Sometimes we stumble upon a colour scheme that just works – two colours that either complement, clash to create impact, or work in perfect harmony with one another.
Our colour specialist Mike Stephen explains the reason why certain colour combinations will work better than others and it’s all very scientific.
“Trained artists and interior designers learn the many multi-faceted strands of colour theory, so they understand how to place colours together to create mood or impact,” says Mike. “When decorating a room it helps to know the basics as a basis for creating harmonious, toning or complementary colour schemes in the home.”
The Colour Wheel
The colour wheel is a visual representation of how the three primary colours are mixed with one another to create secondary and tertiary colours, along with how white will create varying tones of the same colour.
Depending on where they appear in the wheel, colours can then be described as Tonal, Complementary or Harmonious
“Complementary colours which sit opposite one another on the colour wheel and are often seen in nature (meaning they naturally go together) – think the red and green of an apple or blue and yellow of an iris.”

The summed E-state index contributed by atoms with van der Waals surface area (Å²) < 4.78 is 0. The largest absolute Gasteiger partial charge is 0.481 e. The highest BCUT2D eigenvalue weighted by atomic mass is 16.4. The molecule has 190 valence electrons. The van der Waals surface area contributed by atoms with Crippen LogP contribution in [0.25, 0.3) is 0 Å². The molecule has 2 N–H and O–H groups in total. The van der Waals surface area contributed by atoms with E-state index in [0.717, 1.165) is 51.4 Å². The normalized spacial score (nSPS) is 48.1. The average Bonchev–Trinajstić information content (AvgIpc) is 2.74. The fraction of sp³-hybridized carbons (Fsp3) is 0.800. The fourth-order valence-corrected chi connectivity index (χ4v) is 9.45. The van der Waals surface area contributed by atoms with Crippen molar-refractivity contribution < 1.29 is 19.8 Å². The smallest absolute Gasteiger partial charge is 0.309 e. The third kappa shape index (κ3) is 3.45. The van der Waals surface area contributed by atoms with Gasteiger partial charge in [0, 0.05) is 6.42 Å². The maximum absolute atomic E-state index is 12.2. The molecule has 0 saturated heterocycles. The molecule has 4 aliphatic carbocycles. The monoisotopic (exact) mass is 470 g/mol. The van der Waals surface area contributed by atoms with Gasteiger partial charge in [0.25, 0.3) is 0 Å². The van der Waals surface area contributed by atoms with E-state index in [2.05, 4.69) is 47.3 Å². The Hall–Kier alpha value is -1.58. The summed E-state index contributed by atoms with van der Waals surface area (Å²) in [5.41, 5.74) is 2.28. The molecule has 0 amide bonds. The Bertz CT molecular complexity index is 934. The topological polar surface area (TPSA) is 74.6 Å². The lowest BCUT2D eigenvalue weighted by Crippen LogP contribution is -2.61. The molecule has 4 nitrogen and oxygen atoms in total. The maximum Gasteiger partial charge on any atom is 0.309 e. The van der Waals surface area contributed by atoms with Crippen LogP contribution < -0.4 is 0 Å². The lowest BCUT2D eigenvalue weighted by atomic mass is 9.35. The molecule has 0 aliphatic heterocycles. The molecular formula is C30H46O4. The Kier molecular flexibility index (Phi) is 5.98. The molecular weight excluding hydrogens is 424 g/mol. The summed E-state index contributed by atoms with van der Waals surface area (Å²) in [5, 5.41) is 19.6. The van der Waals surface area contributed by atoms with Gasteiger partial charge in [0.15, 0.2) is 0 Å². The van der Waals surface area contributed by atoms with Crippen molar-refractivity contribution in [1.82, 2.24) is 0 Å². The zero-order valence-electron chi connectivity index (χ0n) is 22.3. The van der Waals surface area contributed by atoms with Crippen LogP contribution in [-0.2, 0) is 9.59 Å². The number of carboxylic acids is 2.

“Our pick for 2016 would be Coral and Blue. This vibrant duo works together so beautifully because they are complementary colours and can form a natural pairing – think of the coral reefs set against the deep turquoise of the ocean.”
Image source: wwf.panda.org
“This scheme works beautifully with pastel shades, keep the colours coordinated by selecting shades of the same intensity from the colour wheel.”
Other ways to use the colour wheel:
Tonal Schemes – “Using one colour from the wheel in varying tones throughout a room. My tip here would be to introduce pattern into the room on window blinds or soft furnishings to add depth and interest.”
Harmonious Colours – “These colours sit next to each other on the colour wheel. Choose colours of similar intensity from the colour wheel to balance this look and ensure that one colour does not dominate the room. “